keep Northumberland clean. You can call us on 0845 6006400, or
report it online below:
Report a fly-tipping problem here
Report hazardous waste fly-tipping here
Please try to record as many details as possible so that the
fly-tipping incident can be dealt with as efficiently as possible.
For example, did you witness the fly tipping? Did you see any
vehicles involved? What kind of items have been tipped? Remember,
don’t try and move the items yourself as they could be
The Environment Agency advises the following:
“Before you take action, make sure it's safe to do so. Be
extremely careful. Some wastes can be hazardous. Do not open bags
or drums. Piles of soil may be contaminated or they may be hiding
dangerous material. Remember that fly-tippers are doing something
illegal - they are unlikely to welcome people observing them or
taking notes or photographs”
If fly-tipping is reported on land not within our control we
will try to contact the land owner responsible
Did you know?
- It is estimated to cost £100-£150 million every year to
investigate and clear up. The cost falls on taxpayers and private
- Fly-tipping poses a threat to humans and wildlife, damages our
environment, and spoils our enjoyment of our towns and
- Areas subject to repeated fly-tipping may suffer declining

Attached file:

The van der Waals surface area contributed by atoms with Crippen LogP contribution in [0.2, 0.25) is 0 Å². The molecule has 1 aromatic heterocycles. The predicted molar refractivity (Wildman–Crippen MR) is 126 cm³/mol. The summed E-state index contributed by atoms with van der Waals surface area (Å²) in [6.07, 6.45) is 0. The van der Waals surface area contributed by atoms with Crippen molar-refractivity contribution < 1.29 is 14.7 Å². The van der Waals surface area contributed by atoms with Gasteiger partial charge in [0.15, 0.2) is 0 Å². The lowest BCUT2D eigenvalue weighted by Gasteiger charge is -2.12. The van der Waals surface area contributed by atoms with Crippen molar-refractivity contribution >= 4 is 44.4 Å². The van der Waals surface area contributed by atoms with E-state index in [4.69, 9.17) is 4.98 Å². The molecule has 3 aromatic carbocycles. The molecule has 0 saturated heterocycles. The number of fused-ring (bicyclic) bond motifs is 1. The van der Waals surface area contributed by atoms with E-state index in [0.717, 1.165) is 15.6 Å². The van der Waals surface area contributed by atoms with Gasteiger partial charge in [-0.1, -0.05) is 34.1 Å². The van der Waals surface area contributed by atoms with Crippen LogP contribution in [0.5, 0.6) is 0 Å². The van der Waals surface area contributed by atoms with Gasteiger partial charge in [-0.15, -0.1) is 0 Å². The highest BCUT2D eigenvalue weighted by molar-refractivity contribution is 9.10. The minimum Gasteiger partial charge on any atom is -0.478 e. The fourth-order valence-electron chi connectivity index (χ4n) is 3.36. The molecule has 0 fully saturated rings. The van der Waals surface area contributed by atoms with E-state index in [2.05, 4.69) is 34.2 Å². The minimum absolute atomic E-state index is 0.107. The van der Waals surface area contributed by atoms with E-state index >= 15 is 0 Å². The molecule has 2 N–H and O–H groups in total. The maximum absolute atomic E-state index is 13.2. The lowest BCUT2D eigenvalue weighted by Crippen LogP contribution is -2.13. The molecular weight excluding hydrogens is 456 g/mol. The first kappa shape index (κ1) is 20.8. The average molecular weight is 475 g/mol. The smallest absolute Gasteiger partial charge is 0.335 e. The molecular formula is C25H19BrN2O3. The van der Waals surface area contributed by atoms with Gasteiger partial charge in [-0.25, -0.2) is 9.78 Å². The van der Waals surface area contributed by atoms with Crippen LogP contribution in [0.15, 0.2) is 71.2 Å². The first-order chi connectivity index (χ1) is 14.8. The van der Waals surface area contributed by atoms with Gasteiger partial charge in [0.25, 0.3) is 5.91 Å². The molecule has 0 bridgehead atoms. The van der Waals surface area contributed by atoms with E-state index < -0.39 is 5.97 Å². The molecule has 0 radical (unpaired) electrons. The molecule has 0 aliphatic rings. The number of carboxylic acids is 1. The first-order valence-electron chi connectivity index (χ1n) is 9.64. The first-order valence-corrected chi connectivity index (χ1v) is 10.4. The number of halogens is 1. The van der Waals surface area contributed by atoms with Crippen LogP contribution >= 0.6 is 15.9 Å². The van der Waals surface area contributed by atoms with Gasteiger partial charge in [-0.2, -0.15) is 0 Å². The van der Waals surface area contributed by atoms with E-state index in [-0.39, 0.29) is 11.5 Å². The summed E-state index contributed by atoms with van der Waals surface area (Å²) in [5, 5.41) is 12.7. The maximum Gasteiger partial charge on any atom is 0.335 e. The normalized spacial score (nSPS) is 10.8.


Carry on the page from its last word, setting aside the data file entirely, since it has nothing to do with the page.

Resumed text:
property prices and local businesses may suffer as people stay
away” (Environment Agency).
Please click here for further information on fly-tipping from the
1. Use an Authorised Waste Carrier
It is possible to check whether or not the contractor you have
hired is listed as an Authorised Waste Carrier.
Please click here for further information on Authorised Waste
Carriers from the Environment Agency. Once on this page, please
click on Authorised Waste Carriers. Here you can check which
contractors in your area are registered to carry waste. You can
also ask your contractor for a waste carrier number.
2. Use our Household Waste Recovery Centres
Northumberland householders can use one of 12 Household Waste
Recovery Centres across the county to recycle and dispose of a wide
range of materials.
Please note these centres are for waste from Northumberland
householders only and some vehicles require a permit.
More information is available on the HWRC pages here.
3. Use the hazardous household waste collection
click here for further information on the hazardous household waste
collection service for Northumberland residents